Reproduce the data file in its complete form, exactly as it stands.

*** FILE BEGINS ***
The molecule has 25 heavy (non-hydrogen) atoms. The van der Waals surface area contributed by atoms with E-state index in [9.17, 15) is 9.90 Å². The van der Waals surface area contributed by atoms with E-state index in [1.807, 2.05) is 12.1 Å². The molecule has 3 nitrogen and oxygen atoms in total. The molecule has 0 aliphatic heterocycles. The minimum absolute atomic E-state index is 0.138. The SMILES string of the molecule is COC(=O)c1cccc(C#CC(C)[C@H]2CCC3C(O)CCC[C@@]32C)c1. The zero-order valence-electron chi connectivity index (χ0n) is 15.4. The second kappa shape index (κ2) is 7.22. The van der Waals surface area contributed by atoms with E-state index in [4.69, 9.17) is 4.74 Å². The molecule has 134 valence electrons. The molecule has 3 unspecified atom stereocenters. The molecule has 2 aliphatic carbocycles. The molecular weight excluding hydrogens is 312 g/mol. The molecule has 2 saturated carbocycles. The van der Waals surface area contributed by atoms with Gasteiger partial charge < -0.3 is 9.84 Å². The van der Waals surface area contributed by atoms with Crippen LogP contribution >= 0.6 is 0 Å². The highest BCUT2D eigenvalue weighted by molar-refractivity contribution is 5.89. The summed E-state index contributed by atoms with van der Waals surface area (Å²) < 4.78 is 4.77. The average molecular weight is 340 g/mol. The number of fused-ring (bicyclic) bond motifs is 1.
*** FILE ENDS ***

The molecule has 25 heavy (non-hydrogen) atoms. The van der Waals surface area contributed by atoms with E-state index in [9.17, 15) is 9.90 Å². The van der Waals surface area contributed by atoms with E-state index in [1.807, 2.05) is 12.1 Å². The molecule has 3 nitrogen and oxygen atoms in total. The molecule has 0 aliphatic heterocycles. The minimum absolute atomic E-state index is 0.138. The SMILES string of the molecule is COC(=O)c1cccc(C#CC(C)[C@H]2CCC3C(O)CCC[C@@]32C)c1. The zero-order valence-electron chi connectivity index (χ0n) is 15.4. The second kappa shape index (κ2) is 7.22. The van der Waals surface area contributed by atoms with E-state index in [4.69, 9.17) is 4.74 Å². The molecule has 134 valence electrons. The molecule has 3 unspecified atom stereocenters. The molecule has 2 aliphatic carbocycles. The molecular weight excluding hydrogens is 312 g/mol. The molecule has 2 saturated carbocycles. The van der Waals surface area contributed by atoms with Gasteiger partial charge < -0.3 is 9.84 Å². The van der Waals surface area contributed by atoms with Crippen LogP contribution >= 0.6 is 0 Å². The highest BCUT2D eigenvalue weighted by molar-refractivity contribution is 5.89. The summed E-state index contributed by atoms with van der Waals surface area (Å²) < 4.78 is 4.77. The average molecular weight is 340 g/mol. The number of fused-ring (bicyclic) bond motifs is 1.